Some teachers and white-collar workers are exposed to asbestos during building renovations and building maintenance. Other people are exposed when asbestos containing materials become worn, damaged, or disturbed in other ways.

For example, in the United Kingdom, a teacher was exposed to asbestos when she changed the art displays at her school. Each time that she moved the drawing pins around and placed them into new areas of the school’s asbestos-lined walls, she unknowingly released asbestos fibers into the air. Researchers believe that each drawing pin was capable of releasing over 6,000 asbestos fibers each time it went into the school’s wall.

Jewelry Artists and Repairmen

Asbestos used to be commonly used by both jewelry artists and jewelry repairman. Believe it or not, many jewelers used to keep loose asbestos fibers in bowls or buckets in their shops. They would take the asbestos fibers and wet them, which would cause the asbestos fibers to form a clay-like substance. Jewelry artists and jewelry repairman would then use the asbestos clay-like substance to hold things together for soldering.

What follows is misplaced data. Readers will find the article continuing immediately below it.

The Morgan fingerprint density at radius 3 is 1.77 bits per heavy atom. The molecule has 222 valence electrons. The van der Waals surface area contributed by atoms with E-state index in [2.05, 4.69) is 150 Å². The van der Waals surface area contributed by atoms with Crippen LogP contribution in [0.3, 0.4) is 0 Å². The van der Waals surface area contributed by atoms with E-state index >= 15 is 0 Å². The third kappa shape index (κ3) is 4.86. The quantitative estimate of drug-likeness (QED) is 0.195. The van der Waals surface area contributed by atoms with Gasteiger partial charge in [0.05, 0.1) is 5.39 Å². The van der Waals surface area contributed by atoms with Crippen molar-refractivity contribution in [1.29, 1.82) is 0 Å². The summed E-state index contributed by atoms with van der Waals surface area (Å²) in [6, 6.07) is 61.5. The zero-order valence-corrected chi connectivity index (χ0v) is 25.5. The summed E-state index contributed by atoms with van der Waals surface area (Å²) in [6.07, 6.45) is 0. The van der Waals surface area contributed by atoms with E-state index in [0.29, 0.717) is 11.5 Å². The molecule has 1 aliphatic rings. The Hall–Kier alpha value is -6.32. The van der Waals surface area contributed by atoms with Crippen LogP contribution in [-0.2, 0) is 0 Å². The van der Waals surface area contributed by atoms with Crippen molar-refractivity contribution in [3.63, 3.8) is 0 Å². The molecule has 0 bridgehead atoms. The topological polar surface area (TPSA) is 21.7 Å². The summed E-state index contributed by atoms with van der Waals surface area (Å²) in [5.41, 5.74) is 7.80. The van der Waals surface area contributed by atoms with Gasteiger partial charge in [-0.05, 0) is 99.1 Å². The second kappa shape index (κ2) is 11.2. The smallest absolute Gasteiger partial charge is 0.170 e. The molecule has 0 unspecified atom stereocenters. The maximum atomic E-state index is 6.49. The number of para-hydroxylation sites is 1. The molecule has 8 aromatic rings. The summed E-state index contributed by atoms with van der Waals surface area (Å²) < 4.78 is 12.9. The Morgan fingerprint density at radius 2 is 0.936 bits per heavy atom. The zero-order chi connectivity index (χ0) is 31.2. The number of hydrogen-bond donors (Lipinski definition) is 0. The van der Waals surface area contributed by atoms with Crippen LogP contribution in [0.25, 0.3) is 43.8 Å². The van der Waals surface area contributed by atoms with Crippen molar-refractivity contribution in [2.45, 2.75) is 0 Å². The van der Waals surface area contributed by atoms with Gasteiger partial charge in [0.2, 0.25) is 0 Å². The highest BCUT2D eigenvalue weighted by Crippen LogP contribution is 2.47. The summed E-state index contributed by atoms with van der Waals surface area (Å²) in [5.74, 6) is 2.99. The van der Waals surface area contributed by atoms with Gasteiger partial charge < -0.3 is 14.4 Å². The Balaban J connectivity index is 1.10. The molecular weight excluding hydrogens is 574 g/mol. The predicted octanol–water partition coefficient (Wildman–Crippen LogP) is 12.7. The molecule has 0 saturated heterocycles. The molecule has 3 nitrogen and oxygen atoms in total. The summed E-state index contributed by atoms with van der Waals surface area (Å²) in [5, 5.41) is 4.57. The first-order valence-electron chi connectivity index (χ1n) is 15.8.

It was also common for jewelry artists and repairmen to create soldering pads or plates that would be used to create molds. When jewelry workers would cut asbestos plates used during soldering, asbestos fibers would be blown into the air and would settle in their workshop.

Asbestos is a naturally occurring fibrous mineral that is found in rock and soil. Many gemstones or crystals that jewelry artists or repairmen may have worked with, might have contained asbestos.

Traces of asbestos has been linked to the following gemstones or crystals:

  • Actinolite
  • Pietersite
  • Serpentine
  • Tiger’s Eye
  • Tremolite

At the end of working hours, a jewelry artist, repairman, or other worker in their shop would sweep the workshop floor. When this action was performed, the asbestos fibers were disturbed and released in the air again while they were swept up.

Dentists and Dental Assistants